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David Porter » Articles at Suite 101 » Sorry Seems to be the Hardest (Official) Word

Sorry Seems to be the Hardest (Official) Word

Gen. MacArthur Heard Japanese War Apology - US Navy
‘Mea Culpa’ is formal admission of personal fault or error. It’s medicine that often many public figures and their organisations find hard to swallow.

The chorus of Elton John/Bernie Taupin 1976 song Sorry Seems to be the Hardest Word expresses a minority sentiment about personal apology. ‘It’s sad, so sad/It’s a sad, sad situation/And it’s getting more and more absurd/It’s sad, so sad/Why can’t we talk it over/Oh it seems to me/That sorry seems to be the hardest word’. Fair enough, individually; but corporately?

Biblically, ‘sins of the father afflict unto several generations’. Some references to generational sin/punishment appear contradictory, though. In Leviticus 26:39: ‘because of their fathers’ sins they will waste away’; yet in 2 Chronicles 25:4: ‘fathers shall not be put to death for their children, nor children put to death for their fathers; each is to die for his own sins.”’

Sincerity and Insincerity

The maxim: ‘the secret of success is sincerity. If you can fake that, you’ve got it made’, though credited to many comedians, may belong to Jean Giraudoux, French writer (1882-1944). PR experts advise serious preparation for public apologies, because people, the media and victims immediately smell fakery.

Lisa Belkin of The New York Times, reported by Business Outlook gave a handful of 2010‘s public apologies. ‘General Stanley McChrystal, for criticising President Obama; British Petroleum Chief Executive, Tony Hayward, apologised for destruction caused by his company’s oil well; US Representative Joe Barton apologised to Hayward and then apologised for that apology. The Pope said sorry for pain caused to Irish parishioners by paedophile priests; UK Prime Minister David Cameron for the murder by British soldiers of Irish protesters on Bloody Sunday 38 years ago’. That’s without politicians, sportsmen/women and celebrities (Ashley Cole, UK footballer; Tiger Woods, US golfer) falling short of marriage vows, and Toyota ‘for not acting quickly enough to repair faulty systems’.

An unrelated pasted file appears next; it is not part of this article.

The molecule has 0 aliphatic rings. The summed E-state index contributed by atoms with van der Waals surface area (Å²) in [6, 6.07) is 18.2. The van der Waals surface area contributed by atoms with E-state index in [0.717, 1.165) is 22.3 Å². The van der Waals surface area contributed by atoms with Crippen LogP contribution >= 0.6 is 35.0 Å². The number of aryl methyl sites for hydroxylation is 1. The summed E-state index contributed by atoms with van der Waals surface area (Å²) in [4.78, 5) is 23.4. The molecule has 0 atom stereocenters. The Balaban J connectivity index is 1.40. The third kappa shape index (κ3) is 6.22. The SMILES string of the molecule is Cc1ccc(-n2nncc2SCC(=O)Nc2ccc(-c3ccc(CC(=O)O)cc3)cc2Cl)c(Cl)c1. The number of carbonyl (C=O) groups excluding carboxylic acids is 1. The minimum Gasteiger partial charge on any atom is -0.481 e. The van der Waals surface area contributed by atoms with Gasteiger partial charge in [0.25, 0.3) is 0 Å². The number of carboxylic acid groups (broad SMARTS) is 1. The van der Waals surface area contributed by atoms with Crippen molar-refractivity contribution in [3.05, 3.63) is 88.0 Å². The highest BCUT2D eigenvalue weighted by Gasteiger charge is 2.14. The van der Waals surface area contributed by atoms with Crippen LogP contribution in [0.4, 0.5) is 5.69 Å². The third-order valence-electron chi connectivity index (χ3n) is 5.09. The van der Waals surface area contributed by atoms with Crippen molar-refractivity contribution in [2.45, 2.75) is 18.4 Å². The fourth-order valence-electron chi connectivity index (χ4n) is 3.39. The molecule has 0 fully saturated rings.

She quoted Dr Lazare’s book (Univ of Massachusetts) On Apology: ‘Apologies are the most profound of human interactions. When used well, words can heal humiliation by lifting anger and guilt, allowing splintered bonds to mend’. However, in practice, they can stoke the fires of anger.

Chief Executive Hayward said BP were sorry, but ‘it’s a complex accident, caused by an unprecedented combination of failures’. Belkin called this the ‘it isn’t our fault apology’, most favoured by officials. For years, British railway companies blamed poor/late services on things beyond their control, like exceptional frozen points; leaves, snow or animals on the line’. Not their fault, then.

When call centres keep people queueing because of ‘exceptionally heavy call volumes at this time’, people know they’re being fobbed off. Belkin referenced Jennifer Robbennolt, professor of law and psychology at University of Illinois, who called failed apology statements ‘nonapology apologies’, in which victims are neither asked for forgiveness nor given any chance to grant it.

Professor Robbennolt thought successful apology should express full regret and assume responsibility. Governments and businesses can offer legislation/plans to prevent future mishaps, disasters and injustices, but that may be cold comfort to bereaved, crippled, financially-hit victims.

Belkin reported Veteran’s Affairs Medical Center in Lexington, Kentucky, who apologised after a post-mortem showed a patient died from hospital error. Without the hospital contacting the family and admitting the mistake, they wouldn’t have known. Such action has ramifications in an age of litigation and a culture of lawsuit compensation, where everything must be somebody’s fault.